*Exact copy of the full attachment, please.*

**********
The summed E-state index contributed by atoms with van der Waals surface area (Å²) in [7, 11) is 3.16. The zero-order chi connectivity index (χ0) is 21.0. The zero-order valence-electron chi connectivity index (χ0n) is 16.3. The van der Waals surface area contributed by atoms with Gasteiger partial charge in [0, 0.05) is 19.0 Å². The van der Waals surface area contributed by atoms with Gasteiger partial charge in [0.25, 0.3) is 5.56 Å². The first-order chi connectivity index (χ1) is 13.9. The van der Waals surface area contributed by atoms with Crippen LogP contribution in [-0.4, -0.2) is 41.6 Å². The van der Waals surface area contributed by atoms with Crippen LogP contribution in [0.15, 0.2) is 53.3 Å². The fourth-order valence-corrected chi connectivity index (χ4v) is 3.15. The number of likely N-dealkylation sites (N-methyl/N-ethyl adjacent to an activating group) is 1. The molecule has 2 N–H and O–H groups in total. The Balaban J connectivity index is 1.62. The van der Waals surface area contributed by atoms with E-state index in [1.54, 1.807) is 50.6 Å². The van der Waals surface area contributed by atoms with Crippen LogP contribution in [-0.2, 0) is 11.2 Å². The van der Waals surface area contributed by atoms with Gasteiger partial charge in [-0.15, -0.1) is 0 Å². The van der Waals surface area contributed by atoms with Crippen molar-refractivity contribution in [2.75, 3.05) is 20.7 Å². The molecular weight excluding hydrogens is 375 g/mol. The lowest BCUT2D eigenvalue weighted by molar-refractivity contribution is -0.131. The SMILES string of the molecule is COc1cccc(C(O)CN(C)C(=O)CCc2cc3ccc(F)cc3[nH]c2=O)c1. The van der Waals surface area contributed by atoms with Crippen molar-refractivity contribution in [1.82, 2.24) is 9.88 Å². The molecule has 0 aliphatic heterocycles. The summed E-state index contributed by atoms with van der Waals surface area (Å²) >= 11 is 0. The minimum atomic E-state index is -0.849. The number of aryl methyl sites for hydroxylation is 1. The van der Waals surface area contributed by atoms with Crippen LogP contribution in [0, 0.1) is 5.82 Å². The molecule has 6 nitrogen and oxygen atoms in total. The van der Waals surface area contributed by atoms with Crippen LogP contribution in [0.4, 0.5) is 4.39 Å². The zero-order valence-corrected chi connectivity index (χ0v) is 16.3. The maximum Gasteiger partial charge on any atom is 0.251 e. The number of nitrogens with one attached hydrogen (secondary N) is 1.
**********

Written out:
The summed E-state index contributed by atoms with van der Waals surface area (Å²) in [7, 11) is 3.16. The zero-order chi connectivity index (χ0) is 21.0. The zero-order valence-electron chi connectivity index (χ0n) is 16.3. The van der Waals surface area contributed by atoms with Gasteiger partial charge in [0, 0.05) is 19.0 Å². The van der Waals surface area contributed by atoms with Gasteiger partial charge in [0.25, 0.3) is 5.56 Å². The first-order chi connectivity index (χ1) is 13.9. The van der Waals surface area contributed by atoms with Crippen LogP contribution in [-0.4, -0.2) is 41.6 Å². The van der Waals surface area contributed by atoms with Crippen LogP contribution in [0.15, 0.2) is 53.3 Å². The fourth-order valence-corrected chi connectivity index (χ4v) is 3.15. The number of likely N-dealkylation sites (N-methyl/N-ethyl adjacent to an activating group) is 1. The molecule has 2 N–H and O–H groups in total. The Balaban J connectivity index is 1.62. The van der Waals surface area contributed by atoms with E-state index in [1.54, 1.807) is 50.6 Å². The van der Waals surface area contributed by atoms with Crippen LogP contribution in [-0.2, 0) is 11.2 Å². The van der Waals surface area contributed by atoms with Gasteiger partial charge in [-0.15, -0.1) is 0 Å². The van der Waals surface area contributed by atoms with Crippen molar-refractivity contribution in [2.75, 3.05) is 20.7 Å². The molecular weight excluding hydrogens is 375 g/mol. The lowest BCUT2D eigenvalue weighted by molar-refractivity contribution is -0.131. The SMILES string of the molecule is COc1cccc(C(O)CN(C)C(=O)CCc2cc3ccc(F)cc3[nH]c2=O)c1. The van der Waals surface area contributed by atoms with Crippen molar-refractivity contribution in [1.82, 2.24) is 9.88 Å². The molecule has 0 aliphatic heterocycles. The summed E-state index contributed by atoms with van der Waals surface area (Å²) >= 11 is 0. The minimum atomic E-state index is -0.849. The number of aryl methyl sites for hydroxylation is 1. The van der Waals surface area contributed by atoms with Crippen LogP contribution in [0, 0.1) is 5.82 Å². The molecule has 6 nitrogen and oxygen atoms in total. The van der Waals surface area contributed by atoms with Crippen LogP contribution in [0.4, 0.5) is 4.39 Å². The zero-order valence-corrected chi connectivity index (χ0v) is 16.3. The maximum Gasteiger partial charge on any atom is 0.251 e. The number of nitrogens with one attached hydrogen (secondary N) is 1.